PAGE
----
Civil War

Spanish Prime Minister Mariano Rajoy demanded that Catalonia “clarify” its position following its referendum on independence from Spain following Catalonian President Carles Puigdemont’s declaration of Catalonian independence and his immediate suspension of that in favor of a period of negotiation with Madrid.

However, Rajoy’s pretended confusion says volumes about him without adding a syllable to the subject’s discussion.  His pretense is nothing but an attempt to obfuscate and distract from his deliberate decision to use violence to suppress a referendum when he could have peacefully arrested the referendum leaders in the aftermath of its defeat at the polls.

Rajoy’s preference for violence and its import are confirmed by Rajoy’s subsequent step.

[T]he Spanish government triggered the first step toward invoking Article 155 in the name of preserving the unity of the nation.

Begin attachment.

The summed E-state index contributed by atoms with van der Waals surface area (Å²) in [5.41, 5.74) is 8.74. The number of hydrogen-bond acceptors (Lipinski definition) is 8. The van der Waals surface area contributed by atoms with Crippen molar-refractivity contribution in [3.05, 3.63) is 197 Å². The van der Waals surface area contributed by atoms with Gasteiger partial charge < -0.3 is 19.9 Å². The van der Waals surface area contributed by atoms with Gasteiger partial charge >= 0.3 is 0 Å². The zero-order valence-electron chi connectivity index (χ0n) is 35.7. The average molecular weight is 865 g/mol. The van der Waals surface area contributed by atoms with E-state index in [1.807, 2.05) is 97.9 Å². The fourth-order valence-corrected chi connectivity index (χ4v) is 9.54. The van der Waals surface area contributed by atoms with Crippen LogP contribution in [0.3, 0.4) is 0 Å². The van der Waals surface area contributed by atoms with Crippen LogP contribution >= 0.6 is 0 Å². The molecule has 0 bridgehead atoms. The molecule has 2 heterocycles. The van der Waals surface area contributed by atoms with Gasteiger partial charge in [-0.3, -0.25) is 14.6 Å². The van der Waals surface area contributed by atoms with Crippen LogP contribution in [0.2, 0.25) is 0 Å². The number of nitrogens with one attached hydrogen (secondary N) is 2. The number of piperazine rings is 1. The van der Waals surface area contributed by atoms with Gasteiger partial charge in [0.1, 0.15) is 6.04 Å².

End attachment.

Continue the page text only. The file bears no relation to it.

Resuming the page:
Article 155 of the Spanish constitution—a brief provision modeled on a similar measure in Germany’s constitution—allows the central government to suspend some of the powers of a region under specific conditions.

This is just a naked exercise in power and not at all a willingness to accept—or even begin discussing acceptance of—Puigdemont’s olive branch.

Madrid, by acting in ways that would force a civil war seems more interested in that than in any peaceful resolution.  Indeed, Rajoy is seeking to preempt peace.

This is about Rajoy’s ego and his demand for power and the abject surrender of his enemies.

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